Health-care consumers continue to be frustrated with long waits, especially when an appointment has been made. However, providers who book appointments are under increasing pressure to maximize utilization so that revenues will be increased and costs reduced. Thus, scheduling appointments involves opposing forces that are difficult to manage. This challenge is addressed in a rolling-horizon environment with fluctuating demand loads. These two issues have not been explored previously in the appointment-scheduling research. Two management policies are considered: overload rules (OLR) and rule delay (RD). The former considers different scheduling methods (overtime, double booking) when demand loads are high, and the rule delay policy considers when to implement the overload rules. These methods are explored for six different demand patterns/loads and evaluated with a variety of client and server-oriented measures. The results show that managers of appointment scheduling systems must carefully consider which measures are most important to them since the best choices of OLR and RD vary substantially by measure. Good choices also depend on the general type of client demand pattern. Thus, to consider the various tradeoffs between client and server measures a matrix is developed that outlines good choices for each scenario.
This is a preview of subscription content, access via your institution.
Buy single article
Instant access to the full article PDF.
Tax calculation will be finalised during checkout.
P. Gopalakrishna and V. Mummalaneni, Influencing satisfaction for dental services, Journal of Health Care Marketing 13 (1993) 16-22.
N.T. Bailey, A study of queues and appointment systems in hospital qutpatient departments, Journal of the Royal Statistical Society A 14 (1952) 185-199.
K.J. Klassen and T.R. Rohleder, Scheduling outpatient appointments in a dynamic environment, Journal of Operations Management 14 (1996) 83-101.
T.R. Rohleder and K.J. Klassen, Using client-variance information to improve dynamic appointment scheduling performance, Omega 28 (2000) 293-302.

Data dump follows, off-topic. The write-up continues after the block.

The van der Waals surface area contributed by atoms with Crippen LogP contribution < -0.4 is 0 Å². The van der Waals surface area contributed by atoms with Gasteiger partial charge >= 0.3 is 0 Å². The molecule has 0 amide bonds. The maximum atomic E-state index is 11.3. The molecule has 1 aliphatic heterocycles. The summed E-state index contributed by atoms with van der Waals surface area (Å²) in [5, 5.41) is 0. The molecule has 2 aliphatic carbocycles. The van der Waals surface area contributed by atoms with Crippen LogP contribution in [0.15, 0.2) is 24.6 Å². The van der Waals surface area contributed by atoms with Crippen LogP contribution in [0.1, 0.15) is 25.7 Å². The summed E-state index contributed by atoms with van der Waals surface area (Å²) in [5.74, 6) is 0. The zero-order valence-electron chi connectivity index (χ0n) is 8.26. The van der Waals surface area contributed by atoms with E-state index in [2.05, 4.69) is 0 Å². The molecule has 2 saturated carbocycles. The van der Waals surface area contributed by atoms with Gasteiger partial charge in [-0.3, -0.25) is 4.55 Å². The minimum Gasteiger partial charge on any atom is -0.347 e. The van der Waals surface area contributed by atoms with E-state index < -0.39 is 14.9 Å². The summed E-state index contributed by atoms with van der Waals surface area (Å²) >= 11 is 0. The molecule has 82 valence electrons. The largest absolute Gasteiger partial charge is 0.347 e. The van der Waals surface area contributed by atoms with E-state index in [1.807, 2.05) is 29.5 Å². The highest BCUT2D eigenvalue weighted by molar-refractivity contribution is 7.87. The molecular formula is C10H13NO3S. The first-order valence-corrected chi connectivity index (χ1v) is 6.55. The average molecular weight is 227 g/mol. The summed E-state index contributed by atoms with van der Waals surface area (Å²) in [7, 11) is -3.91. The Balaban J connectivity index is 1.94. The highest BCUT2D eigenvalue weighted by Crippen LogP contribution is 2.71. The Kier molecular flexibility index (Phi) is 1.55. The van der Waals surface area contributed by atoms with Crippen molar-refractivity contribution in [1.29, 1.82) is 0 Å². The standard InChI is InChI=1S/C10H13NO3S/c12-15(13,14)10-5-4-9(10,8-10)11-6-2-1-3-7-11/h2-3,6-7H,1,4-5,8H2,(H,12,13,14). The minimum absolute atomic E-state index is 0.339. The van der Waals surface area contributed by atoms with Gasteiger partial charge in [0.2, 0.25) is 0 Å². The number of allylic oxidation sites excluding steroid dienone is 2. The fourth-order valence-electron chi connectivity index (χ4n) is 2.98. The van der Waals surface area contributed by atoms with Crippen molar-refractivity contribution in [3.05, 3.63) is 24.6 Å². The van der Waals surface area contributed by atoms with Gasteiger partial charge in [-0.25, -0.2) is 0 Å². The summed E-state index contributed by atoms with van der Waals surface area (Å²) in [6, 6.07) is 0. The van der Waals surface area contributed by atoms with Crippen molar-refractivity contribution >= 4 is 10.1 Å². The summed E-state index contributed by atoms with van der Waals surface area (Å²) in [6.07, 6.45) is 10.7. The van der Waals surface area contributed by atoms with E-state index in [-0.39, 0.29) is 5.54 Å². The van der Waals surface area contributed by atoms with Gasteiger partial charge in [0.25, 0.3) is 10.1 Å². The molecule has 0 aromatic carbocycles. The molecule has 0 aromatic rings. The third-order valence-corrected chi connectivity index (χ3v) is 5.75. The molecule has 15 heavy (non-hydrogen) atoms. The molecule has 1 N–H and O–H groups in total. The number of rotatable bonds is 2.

M. Brahimi and D.J. Worthington, Queueing models for out-patient appointment systems — A case study, Journal of the Operations Research Society 5 (1991) 91-102.
A. Hamidi-Noori, Scheduling a high contact service organization: A simulation study, Simulation and Games 15 (1984) 315-327.
C. Ho and H. Lau, Minimizing total cost in scheduling outpatient appointments, Management Science 38 (1992) 1750-1764.
C.-J. Ho and H.-S. Lau, Evaluating the impact of operating conditions on the performance of appointment scheduling rules in service systems, European Journal of Operational Research 112 (1999) 542-553.
Family Medicine Clinic, Interviews with J. Hagel: Receptionist (Calgary, AB, Canada, 1994).
Westwood Family Physicians, Interviews with L. Tucker and K. Thomas: Receptionists (Calgary, AB, Canada, 1994).
A.M. Law and W.D. Kelton, Simulation Modeling & Analysis (McGraw-Hill, Inc., New York, 1991).
M. Brahimi and D.J. Worthington, The finite capacity multi-server queue with inhomogenous arrival rate and discrete service time distribution and its application to continuous service time problems, European Journal of Operational Research 50 (1991) 310-324.
R. East, W. Lomax, G. Willson and P. Harris, Decision making and habit in shopping times, European Journal of Marketing 28 (1994) 56-71.
B.E. Kahn and D.C. Schmittlein, Shopping trip behaviour: An empirical investigation, Marketing Letters 1 (1989) 55-69.
V.A. Mabert and M.J. Showalter, Measuring the impact of part-time workers in service organizations, Journal of Operations Management 9 (1990) 209-229.
G.S. Fishman, Principles of Discrete Event Simulation (Wiley, New York, 1978).
F. Faul and E. Erdfelder, GPOWER: A prior, post hoc and compromise power analysis for MS-DOS (Department of Psychology, University of Bonn, Bonn, Germany, 1992).
SAS Institute, SAS/STAT User's Guide (1988).
About this article
Cite this article
Rohleder, T.R., Klassen, K.J. Rolling Horizon Appointment Scheduling: A Simulation Study. Health Care Management Science 5, 201–209 (2002). https://doi.org/10.1023/A:1019748703353
- appointment scheduling
- computer simulation
- service operations